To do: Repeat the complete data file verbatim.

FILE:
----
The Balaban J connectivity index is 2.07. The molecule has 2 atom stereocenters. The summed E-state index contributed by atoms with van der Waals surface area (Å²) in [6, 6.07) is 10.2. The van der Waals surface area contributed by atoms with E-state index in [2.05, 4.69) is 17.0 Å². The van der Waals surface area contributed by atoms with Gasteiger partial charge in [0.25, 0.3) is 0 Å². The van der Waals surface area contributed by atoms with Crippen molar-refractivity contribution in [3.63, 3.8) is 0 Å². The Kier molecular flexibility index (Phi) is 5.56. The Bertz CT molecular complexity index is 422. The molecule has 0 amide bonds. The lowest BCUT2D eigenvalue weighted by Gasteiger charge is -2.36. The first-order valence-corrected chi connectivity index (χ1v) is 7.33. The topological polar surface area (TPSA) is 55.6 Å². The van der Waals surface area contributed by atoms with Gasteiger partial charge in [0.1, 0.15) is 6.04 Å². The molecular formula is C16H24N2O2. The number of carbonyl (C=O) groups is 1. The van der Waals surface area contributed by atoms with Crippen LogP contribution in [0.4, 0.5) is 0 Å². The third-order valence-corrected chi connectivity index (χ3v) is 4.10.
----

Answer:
The Balaban J connectivity index is 2.07. The molecule has 2 atom stereocenters. The summed E-state index contributed by atoms with van der Waals surface area (Å²) in [6, 6.07) is 10.2. The van der Waals surface area contributed by atoms with E-state index in [2.05, 4.69) is 17.0 Å². The van der Waals surface area contributed by atoms with Gasteiger partial charge in [0.25, 0.3) is 0 Å². The van der Waals surface area contributed by atoms with Crippen molar-refractivity contribution in [3.63, 3.8) is 0 Å². The Kier molecular flexibility index (Phi) is 5.56. The Bertz CT molecular complexity index is 422. The molecule has 0 amide bonds. The lowest BCUT2D eigenvalue weighted by Gasteiger charge is -2.36. The first-order valence-corrected chi connectivity index (χ1v) is 7.33. The topological polar surface area (TPSA) is 55.6 Å². The van der Waals surface area contributed by atoms with Gasteiger partial charge in [0.1, 0.15) is 6.04 Å². The molecular formula is C16H24N2O2. The number of carbonyl (C=O) groups is 1. The van der Waals surface area contributed by atoms with Crippen LogP contribution in [0.4, 0.5) is 0 Å². The third-order valence-corrected chi connectivity index (χ3v) is 4.10.